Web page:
================
    2020 Voodoo Marasa
    2017 Cube Attain GTC Pro Disc 2016
    2016 Voodoo Wazoo
  • fenixfenix Posts: 5,437
    Blimey - I think you might be needing to stop on the way up then if your neck hurts after 20 miles or so. And then you've still got the descent to do.

    Good luck with it !
  • kingstongrahamkingstongraham Posts: 11,366
    I'm out.
  • pblakeneypblakeney Posts: 12,660
    The doctor might be on to something.
    The above may be fact, or fiction, I may be serious, I may be jesting.
    I am not sure. You have no chance.
    veronese68 wrote:
    PB is the most sensible person on here.
  • RoadSmartRoadSmart Posts: 4
    Any local, low traffic inclines that are ~7%? If so, build up your number and intensity of hill reps.

    They are only ~180 feet climbs, but I'm lucky that I have such climbs very close to home, if I cannot or don't want to head to the South Downs cat 3/4 hills. Today, the weather is a bit damp and I hope to do a nice long ride tomorrow in the dry, so I did ~2200 feet of hill reps a little earlier https://www.strava.com/activities/1593025651 to get some MAMIL exercise. Unlike more experienced and younger riders, I ran out of talent to keep that early pace going, "boiling in the bag" while gasping for a drink I didn't have and quads that were running out of energy. ;)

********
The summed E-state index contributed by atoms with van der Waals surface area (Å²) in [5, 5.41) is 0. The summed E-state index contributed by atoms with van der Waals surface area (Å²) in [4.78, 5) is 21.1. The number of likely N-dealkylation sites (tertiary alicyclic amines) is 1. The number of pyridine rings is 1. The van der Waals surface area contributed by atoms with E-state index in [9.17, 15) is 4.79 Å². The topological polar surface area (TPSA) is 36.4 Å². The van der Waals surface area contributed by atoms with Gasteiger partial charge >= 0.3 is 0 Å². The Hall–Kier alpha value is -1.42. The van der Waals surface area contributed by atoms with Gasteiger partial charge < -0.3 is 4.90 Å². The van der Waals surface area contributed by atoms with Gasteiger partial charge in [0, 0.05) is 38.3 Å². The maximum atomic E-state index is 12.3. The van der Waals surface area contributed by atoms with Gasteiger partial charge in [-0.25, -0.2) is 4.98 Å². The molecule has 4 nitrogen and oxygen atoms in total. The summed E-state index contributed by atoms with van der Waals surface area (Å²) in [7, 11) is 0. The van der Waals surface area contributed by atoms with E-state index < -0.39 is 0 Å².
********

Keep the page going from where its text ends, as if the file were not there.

I shall take this and run (no ride) with it. Thank you
  • molteni_manmolteni_man Posts: 234
    Hi Roadsmart,
    It’s a great Col to climb. Keep training, get some ‘easy’ gearing fitted as others have suggested. Do also use a Heart Rate Monitor to monitor yourself on the ascent and ensure with your current level of fitness that you don’t go above 75% of your maximum rate at any point of the climb. Should you start to go above this on the ascent ,back off.
    A further thought would be to do two or three rides to halfway before tackling the full thing
    Pack a lightweight gilet / windproof for the descent - it can get cold up there as I’ve found out a few times !
  • molteni_manmolteni_man Posts: 234
    And good luck and let us know how you get on!
Sign In or Register to comment.